This story originally appeared in Biocommerce Week, a newsletter that has been discontinued.
Millipore’s acquisition of Serologicals last year significantly strengthened the company’s Bioscience division and is expected to result in several new products rolling out later this year, said Chairman, President and CEO Martin Madaus last week.
Millipore is on track to complete the Serologicals integration by the end of the second quarter and the acquisition has provided the company with an opportunity to create new integrated tools combining instruments and reagents, said Madaus. In addition, the Millipore chief said the firm has made “significant headway” in getting its business back on track following disruptions at a facility last year.
Madaus made the comments during a conference call to discuss the firm’s fourth-quarter results and provide guidance for 2007. Millipore reported a 50 percent increase in fourth-quarter revenue and a sharp spike in profits.
Millipore acquired Serologicals last year for $1.4 billion in cash in a move expected to greatly expand the offerings of its Bioscience division and help the firm’s Bioprocess division gain a piece of the upstream market (see BioCommerce Week 4/26/2006).
The Bioscience division, in particular, gained a broad portfolio of tools for protein and DNA research, analytical sample preparation, and bioassay development, as well as a larger presence in the drug-discovery products and services, antibodies, cell biology reagents, and stem cell research markets.
“Our Bioscience division has now better capabilities and product breadth to accelerate growth from historical levels,” said Madaus during the conference call last week. “We really now have two strong legs to stand on, creating a good balance between the more long-term business profile — the Bioprocess division — and the shorter sales and product-development cycles that are more typical for our Bioscience division.”
He said that the Serologicals acquisition has presented the company with an opportunity to combine its biotools and research reagents into new products. “We are currently working on new workflow-based solutions that combine products from both Serologicals and Millipore,” said Madaus. “Many of these products will be available in the second half of this year.” He did not provide any further details.
Madaus also said during the call that Millipore is “putting the problems in Temecula behind us, and we expect this business to generate higher performance throughout 2007.” He was referring to Millipore’s facility in Temecula, Calif., which experienced problems consolidating some of Serologicals’ operations.
Millipore officials revealed during the firm’s third-quarter conference call in November 2006 that these problems had caused “near-term disruptions” in shipping products to customers during the quarter (see BioCommerce Week 11/8/2006). Madaus said at the time that the firm was fixing the problems, which were primarily related to inaccurate product and customer data files that caused delays in releasing products.
“There are problems with this consolidation that became only apparent during the summer,” he said during the Q3 call. “As a result, some product development commercial activities in Temecula were adversely affected in Q3. These are problems that can be fixed but are causing near-term disruptions. Improvement initiatives are being implemented right now, and we're already seeing better performance in Q4.”
Indeed, Madaus said last week that the firm had made “significant headway at getting this business back on track.” He said that backorders had decreased during the fourth quarter and new product launches more than doubled.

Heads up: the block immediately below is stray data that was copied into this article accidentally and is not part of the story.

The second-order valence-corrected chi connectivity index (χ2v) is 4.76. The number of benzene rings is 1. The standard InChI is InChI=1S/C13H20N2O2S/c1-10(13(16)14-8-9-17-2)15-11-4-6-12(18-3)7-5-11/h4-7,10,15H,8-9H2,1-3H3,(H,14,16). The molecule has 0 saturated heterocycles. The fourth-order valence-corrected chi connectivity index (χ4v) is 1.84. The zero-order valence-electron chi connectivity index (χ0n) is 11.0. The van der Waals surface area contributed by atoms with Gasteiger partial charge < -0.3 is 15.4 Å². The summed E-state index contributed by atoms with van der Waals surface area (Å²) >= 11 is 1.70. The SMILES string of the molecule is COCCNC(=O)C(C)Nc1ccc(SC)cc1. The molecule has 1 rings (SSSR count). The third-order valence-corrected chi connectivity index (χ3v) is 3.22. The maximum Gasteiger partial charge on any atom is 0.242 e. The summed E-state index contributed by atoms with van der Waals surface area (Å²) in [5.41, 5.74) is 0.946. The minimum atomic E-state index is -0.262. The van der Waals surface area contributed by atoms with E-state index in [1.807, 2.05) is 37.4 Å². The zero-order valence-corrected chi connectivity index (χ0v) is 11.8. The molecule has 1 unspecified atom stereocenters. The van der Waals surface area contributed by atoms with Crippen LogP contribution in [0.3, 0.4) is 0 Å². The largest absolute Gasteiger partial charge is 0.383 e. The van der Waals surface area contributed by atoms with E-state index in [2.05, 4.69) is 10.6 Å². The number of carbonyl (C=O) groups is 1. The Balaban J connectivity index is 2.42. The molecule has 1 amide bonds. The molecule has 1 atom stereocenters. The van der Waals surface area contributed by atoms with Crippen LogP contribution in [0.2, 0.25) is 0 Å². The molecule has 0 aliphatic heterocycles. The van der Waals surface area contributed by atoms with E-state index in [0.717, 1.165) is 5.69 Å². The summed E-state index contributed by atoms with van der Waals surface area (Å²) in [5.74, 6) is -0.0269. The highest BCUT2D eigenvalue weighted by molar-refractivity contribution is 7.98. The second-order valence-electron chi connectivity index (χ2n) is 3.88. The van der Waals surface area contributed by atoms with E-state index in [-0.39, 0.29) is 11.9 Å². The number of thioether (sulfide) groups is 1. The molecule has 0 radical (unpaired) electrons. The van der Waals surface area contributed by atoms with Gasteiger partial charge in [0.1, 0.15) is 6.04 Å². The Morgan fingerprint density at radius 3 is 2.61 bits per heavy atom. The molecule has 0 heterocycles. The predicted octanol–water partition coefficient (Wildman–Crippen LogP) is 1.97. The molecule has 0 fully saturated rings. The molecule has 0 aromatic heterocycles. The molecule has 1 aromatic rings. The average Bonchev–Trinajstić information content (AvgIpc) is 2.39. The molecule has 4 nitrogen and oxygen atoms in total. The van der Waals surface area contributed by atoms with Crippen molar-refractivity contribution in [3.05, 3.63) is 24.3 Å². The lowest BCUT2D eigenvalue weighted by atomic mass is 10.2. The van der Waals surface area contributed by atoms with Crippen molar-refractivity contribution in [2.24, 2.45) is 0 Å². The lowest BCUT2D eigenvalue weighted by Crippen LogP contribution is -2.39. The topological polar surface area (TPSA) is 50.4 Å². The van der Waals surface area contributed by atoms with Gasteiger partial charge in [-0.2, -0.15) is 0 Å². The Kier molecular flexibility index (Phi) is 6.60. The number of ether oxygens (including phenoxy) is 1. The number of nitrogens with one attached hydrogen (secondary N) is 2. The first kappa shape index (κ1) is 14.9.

In addition, Madaus said that efforts to increase sales for its kinase profiling business were working, and “we’re winning business for our products and services.” Among those efforts was the formation of focused account teams to target customers and “regain momentum.”
Millipore is “putting the problems in Temecula behind us, and we expect this business to generate higher performance throughout 2007.”
“We believe the biggest challenges in drug discovery are behind us, and we expect the growth of this business unit to accelerate this year,” said Madaus. “Outside of kinase profiling, we are seeing great success for our multiplex product offerings.”
Q4 Revenues Rise 50 Percent
Millipore last week said its fourth-quarter revenues increased approximately 50 percent to $383 million from $256 million year over year.
Compared with the fourth quarter of 2005, sales in the company’s Bioprocess division were up 42 percent to $224 million, while the Bioscience division gained 61 percent with sales of $158 million.
The products Millipore acquired from Serologicals grew 8 percent to $93.4 million in revenue in the quarter, according to Madaus.
Millipore said its net income increased to $18.5 million, or $.34 per share, from $1 million, or $.02 per share, in the year-ago period.
The firm’s fourth-quarter R&D spending increased to $23.9 million from $17 million year over year.
For full-year 2006, Millipore reported revenue of $1.26 billion, a 27 percent increase over revenue of $991 million in 2005. The firm’s 2006 profit rose 21 percent to $97 million, or $1.79 per share, from $80.2 million, or $1.55 per share.
Madaus said that excluding Serologicals’ contribution, the firm’s 2006 revenue growth was 11 percent and was within the firm’s guidance of between 10 percent and 12 percent. In just under two quarters of sales since the acquisition, Serologicals has contributed $156 million in revenue to Millipore’s total receipts.
Millipore had around $77.5 million in cash and cash equivalents as of Dec. 31, 2006.
Company officials said they expect to report 2007 revenue growth of between 22 percent and 24 percent, of which between 8 percent and 10 percent will be organic. They also said earnings per share for fiscal 2007 would be between $3.60 and $3.75.